8 Nov, 12 | by BMJ Group
Post partum haemorrhage (PPH) is one of the leading causes of maternal deaths. According to WHO estimates, in 2010 there were 287,000 maternal deaths, 25% of which were associated with PPH. The risk of PPH is greatest in anaemic women and the risk of PPH resulting in death is greatest in settings where there is a lack of timely referral processes, long distances to or a lack of transport to adequately staffed and equipped clinics, and inadequate emergency obstetric care at referral centres.
An effective maternity service would include provision of universal high quality antenatal care, during which anaemia and other pregnancy complications could be diagnosed and treated, and health systems in which all women give birth attended by skilled midwives, in or close to comprehensive emergency care by experts within a safe timeframe. This is something Reproductive Health Matters has published articles on since its foundation 20 years ago. In our most recent issue in May 2012, we published hopeful stories of progress as well as heart breaking cases of negligence, and health system failures to improve maternity care. The case studies from sub Saharan Africa in particular show how far some countries are from reaching this ideal.
To prevent PPH in active management of the third stage of labour, the gold standard treatment is to administer oxytocin which is safe, effective, and free of side effects. However, as the drug is heat sensitive it makes transportation and storage in places without refrigeration problematic. It also needs to be administered by injection, which requires training. In 2011 misoprostol was included on the WHO list of essential medicines for use in preventing PPH, as a pragmatic alternative to oxytocin in low resource settings. Misoprostol can be taken orally, by a woman on her own, or provided by a midwife or community health worker, which means that it is not reliant on a clinician for administration, is heat stable, and can be stored without refrigeration.
An article in Reproductive Health Matters in November 2007 reported on a pilot using misoprostol in Myanmar. The pilot was carried out in five townships and in each centre 50 women at high risk of PPH, and 50 women picked randomly were selected. In total, 500 women participated in the study, which included training midwives to screen the women and administer the misoprostol. At the end of the project there were no cases of post partum haemorrhage amongst either the high risk or the randomly selected women. Midwives took the opportunity to instruct other people attending births, including friends and relatives, of how and when to administer the drug, and concluded it is feasible for misoprostol to be given by non clinicians.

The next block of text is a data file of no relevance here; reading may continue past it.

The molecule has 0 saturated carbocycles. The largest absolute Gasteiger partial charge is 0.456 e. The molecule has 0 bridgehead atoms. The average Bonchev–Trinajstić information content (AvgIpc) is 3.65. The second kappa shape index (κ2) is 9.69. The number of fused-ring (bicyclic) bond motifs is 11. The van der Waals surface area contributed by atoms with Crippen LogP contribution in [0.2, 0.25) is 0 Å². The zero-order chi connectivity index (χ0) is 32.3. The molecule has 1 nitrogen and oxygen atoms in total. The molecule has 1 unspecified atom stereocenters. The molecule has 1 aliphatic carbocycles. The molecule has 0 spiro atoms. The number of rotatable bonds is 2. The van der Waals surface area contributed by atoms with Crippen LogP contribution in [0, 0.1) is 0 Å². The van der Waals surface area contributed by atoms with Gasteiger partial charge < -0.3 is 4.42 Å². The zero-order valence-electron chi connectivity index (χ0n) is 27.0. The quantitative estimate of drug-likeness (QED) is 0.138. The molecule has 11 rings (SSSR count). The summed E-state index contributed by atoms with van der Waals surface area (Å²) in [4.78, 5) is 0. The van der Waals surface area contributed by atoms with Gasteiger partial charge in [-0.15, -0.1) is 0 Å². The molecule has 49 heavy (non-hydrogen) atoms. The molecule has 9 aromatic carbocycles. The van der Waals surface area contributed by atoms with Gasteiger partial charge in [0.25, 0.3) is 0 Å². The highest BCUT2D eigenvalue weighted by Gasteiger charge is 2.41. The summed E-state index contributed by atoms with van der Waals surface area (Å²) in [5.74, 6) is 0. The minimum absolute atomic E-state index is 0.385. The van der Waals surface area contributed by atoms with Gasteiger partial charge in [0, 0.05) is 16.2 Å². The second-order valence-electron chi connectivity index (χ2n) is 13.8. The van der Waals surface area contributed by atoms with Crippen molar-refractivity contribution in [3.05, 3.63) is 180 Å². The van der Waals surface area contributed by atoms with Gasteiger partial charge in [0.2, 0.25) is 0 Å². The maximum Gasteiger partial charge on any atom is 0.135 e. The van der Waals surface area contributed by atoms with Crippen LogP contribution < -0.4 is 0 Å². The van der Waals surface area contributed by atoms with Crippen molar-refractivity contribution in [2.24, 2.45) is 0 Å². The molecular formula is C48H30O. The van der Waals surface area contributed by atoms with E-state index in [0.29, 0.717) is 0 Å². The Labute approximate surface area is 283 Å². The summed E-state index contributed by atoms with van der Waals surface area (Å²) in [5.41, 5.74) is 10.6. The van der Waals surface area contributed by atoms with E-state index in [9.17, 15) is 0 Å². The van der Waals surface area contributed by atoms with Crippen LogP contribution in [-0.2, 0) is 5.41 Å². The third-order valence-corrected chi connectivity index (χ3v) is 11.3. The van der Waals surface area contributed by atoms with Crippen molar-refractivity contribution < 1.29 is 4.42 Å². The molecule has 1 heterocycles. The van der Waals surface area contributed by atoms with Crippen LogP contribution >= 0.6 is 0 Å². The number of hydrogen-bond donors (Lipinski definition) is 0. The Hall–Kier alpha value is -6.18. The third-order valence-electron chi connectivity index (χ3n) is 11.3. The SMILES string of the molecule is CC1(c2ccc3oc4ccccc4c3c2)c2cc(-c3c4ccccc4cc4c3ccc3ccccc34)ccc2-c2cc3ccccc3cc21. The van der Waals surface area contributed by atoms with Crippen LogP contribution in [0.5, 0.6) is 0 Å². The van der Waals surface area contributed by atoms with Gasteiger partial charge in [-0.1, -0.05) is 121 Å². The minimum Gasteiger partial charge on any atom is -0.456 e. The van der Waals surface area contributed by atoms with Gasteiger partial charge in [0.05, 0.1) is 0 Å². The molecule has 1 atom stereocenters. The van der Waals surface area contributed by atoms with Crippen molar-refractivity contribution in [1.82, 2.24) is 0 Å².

Several other papers published on misoprostol for PPH also make the case for using it. While women may experience short term side effects, such as shivering and pyrexia, they support use of misoprostol as a pragmatic alternative, though not equivalent to oxytocin. A recent paper by Sheldon W.R. et al, reviewed all the available evidence on misoprostol and concludes that misoprostol is a suitable uterotonic for the management of PPH.
For both PPH prevention and treatment, its use in healthcare systems, particularly at the lowest levels, can fill a gap in service delivery. The authors report that their findings support their extensive experience using the drug on the ground.
Last month Chu C.S et al published a paper in the Royal Society of Medicine Journal suggesting that misoprostol be taken off the WHO list of essential medicines. Based on their analysis of existing research, they argue that there is insufficient evidence for misoprostol’s efficacy as well as concerns about side effects. The authors’ analysis and conclusions have been criticised in this paper amongst others.
The authors’ primary point seems to be that we should not promote the “second best option” ̶ the priority should be to push for the kinds of health system reforms that would lead to a gold standard service for all women: “The money being spent on purchasing the drug would be better spent elsewhere, for instance, in ensuring there are skilled attendants during delivery and adequate antenatal services that can detect and help to prevent complications.”
But isn’t this a case of sacrificing the good (saving many women’s lives) for the perfect? While we would all want gold standard maternity services in place for all women, the obstacles to this are great and the pace of change is slow. Supporting the provision of a safe, easily stored, and easily administered life saving drug does not preclude anyone campaigning for and working towards the pot of gold at the end of the rainbow, universal good quality maternity care. Until that goal is achieved, who, in good conscience, would possibly deny misoprostol to the women who need it now.
Marge Berer is the editor, Reproductive Health Matters.
Lisa Hallgarten is the social media manager at Reproductive Health Matters.